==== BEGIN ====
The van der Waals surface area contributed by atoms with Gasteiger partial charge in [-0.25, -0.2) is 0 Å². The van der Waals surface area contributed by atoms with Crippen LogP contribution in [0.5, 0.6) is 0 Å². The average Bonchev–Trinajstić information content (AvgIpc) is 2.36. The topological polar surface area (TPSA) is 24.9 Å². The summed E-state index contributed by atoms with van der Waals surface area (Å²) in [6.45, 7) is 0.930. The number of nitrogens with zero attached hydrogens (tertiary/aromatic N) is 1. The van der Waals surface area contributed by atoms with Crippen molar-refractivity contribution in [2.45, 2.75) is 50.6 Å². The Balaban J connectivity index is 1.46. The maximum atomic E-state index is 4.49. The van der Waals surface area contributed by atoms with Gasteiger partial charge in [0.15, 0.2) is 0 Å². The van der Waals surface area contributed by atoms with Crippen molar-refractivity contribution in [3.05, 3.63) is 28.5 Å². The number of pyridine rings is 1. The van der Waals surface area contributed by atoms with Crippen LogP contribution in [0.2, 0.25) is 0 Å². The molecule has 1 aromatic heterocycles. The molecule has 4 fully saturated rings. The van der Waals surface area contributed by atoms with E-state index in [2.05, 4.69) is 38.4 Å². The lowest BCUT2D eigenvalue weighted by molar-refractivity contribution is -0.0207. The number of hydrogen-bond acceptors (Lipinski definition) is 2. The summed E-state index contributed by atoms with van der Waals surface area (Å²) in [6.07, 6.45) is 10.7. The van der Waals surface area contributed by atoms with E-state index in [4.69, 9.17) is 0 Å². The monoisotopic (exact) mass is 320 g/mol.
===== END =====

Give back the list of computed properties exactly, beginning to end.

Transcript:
The van der Waals surface area contributed by atoms with Gasteiger partial charge in [-0.25, -0.2) is 0 Å². The van der Waals surface area contributed by atoms with Crippen LogP contribution in [0.5, 0.6) is 0 Å². The average Bonchev–Trinajstić information content (AvgIpc) is 2.36. The topological polar surface area (TPSA) is 24.9 Å². The summed E-state index contributed by atoms with van der Waals surface area (Å²) in [6.45, 7) is 0.930. The number of nitrogens with zero attached hydrogens (tertiary/aromatic N) is 1. The van der Waals surface area contributed by atoms with Crippen molar-refractivity contribution in [2.45, 2.75) is 50.6 Å². The Balaban J connectivity index is 1.46. The maximum atomic E-state index is 4.49. The van der Waals surface area contributed by atoms with Gasteiger partial charge in [0.15, 0.2) is 0 Å². The van der Waals surface area contributed by atoms with Crippen molar-refractivity contribution in [3.05, 3.63) is 28.5 Å². The number of pyridine rings is 1. The van der Waals surface area contributed by atoms with Crippen LogP contribution in [0.2, 0.25) is 0 Å². The molecule has 1 aromatic heterocycles. The molecule has 4 fully saturated rings. The van der Waals surface area contributed by atoms with E-state index in [2.05, 4.69) is 38.4 Å². The lowest BCUT2D eigenvalue weighted by molar-refractivity contribution is -0.0207. The number of hydrogen-bond acceptors (Lipinski definition) is 2. The summed E-state index contributed by atoms with van der Waals surface area (Å²) in [6.07, 6.45) is 10.7. The van der Waals surface area contributed by atoms with E-state index in [4.69, 9.17) is 0 Å². The monoisotopic (exact) mass is 320 g/mol.